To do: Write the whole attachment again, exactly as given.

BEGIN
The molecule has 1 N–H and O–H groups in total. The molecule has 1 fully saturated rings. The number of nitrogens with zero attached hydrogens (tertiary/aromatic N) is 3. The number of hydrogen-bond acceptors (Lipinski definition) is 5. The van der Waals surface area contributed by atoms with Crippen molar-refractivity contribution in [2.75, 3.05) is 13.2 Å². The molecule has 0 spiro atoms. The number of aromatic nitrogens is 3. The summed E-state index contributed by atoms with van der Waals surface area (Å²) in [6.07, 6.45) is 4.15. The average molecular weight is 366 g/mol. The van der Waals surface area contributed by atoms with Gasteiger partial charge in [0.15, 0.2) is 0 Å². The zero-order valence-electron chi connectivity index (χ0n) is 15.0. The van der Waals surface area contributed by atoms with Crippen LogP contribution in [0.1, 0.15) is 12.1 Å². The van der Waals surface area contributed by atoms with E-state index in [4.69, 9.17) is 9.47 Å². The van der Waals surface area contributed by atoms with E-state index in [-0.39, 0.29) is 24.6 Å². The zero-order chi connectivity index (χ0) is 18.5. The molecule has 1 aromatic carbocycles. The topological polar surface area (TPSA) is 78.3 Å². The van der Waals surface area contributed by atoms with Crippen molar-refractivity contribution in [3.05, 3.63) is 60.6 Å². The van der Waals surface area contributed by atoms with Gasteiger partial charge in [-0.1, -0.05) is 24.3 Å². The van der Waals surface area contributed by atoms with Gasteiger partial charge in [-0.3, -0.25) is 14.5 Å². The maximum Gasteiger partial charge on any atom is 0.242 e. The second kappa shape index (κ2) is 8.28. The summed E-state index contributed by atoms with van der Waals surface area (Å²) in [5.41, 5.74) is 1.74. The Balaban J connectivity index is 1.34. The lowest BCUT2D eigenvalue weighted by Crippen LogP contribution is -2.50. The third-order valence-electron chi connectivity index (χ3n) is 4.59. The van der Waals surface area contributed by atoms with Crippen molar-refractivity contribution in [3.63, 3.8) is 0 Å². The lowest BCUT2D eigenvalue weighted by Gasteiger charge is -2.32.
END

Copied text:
The molecule has 1 N–H and O–H groups in total. The molecule has 1 fully saturated rings. The number of nitrogens with zero attached hydrogens (tertiary/aromatic N) is 3. The number of hydrogen-bond acceptors (Lipinski definition) is 5. The van der Waals surface area contributed by atoms with Crippen molar-refractivity contribution in [2.75, 3.05) is 13.2 Å². The molecule has 0 spiro atoms. The number of aromatic nitrogens is 3. The summed E-state index contributed by atoms with van der Waals surface area (Å²) in [6.07, 6.45) is 4.15. The average molecular weight is 366 g/mol. The van der Waals surface area contributed by atoms with Gasteiger partial charge in [0.15, 0.2) is 0 Å². The zero-order valence-electron chi connectivity index (χ0n) is 15.0. The van der Waals surface area contributed by atoms with Crippen LogP contribution in [0.1, 0.15) is 12.1 Å². The van der Waals surface area contributed by atoms with E-state index in [4.69, 9.17) is 9.47 Å². The van der Waals surface area contributed by atoms with E-state index in [-0.39, 0.29) is 24.6 Å². The zero-order chi connectivity index (χ0) is 18.5. The molecule has 1 aromatic carbocycles. The topological polar surface area (TPSA) is 78.3 Å². The van der Waals surface area contributed by atoms with Crippen molar-refractivity contribution in [3.05, 3.63) is 60.6 Å². The van der Waals surface area contributed by atoms with Gasteiger partial charge in [-0.1, -0.05) is 24.3 Å². The van der Waals surface area contributed by atoms with Gasteiger partial charge in [-0.3, -0.25) is 14.5 Å². The maximum Gasteiger partial charge on any atom is 0.242 e. The second kappa shape index (κ2) is 8.28. The summed E-state index contributed by atoms with van der Waals surface area (Å²) in [5.41, 5.74) is 1.74. The Balaban J connectivity index is 1.34. The lowest BCUT2D eigenvalue weighted by Crippen LogP contribution is -2.50. The third-order valence-electron chi connectivity index (χ3n) is 4.59. The van der Waals surface area contributed by atoms with Crippen molar-refractivity contribution in [3.63, 3.8) is 0 Å². The lowest BCUT2D eigenvalue weighted by Gasteiger charge is -2.32.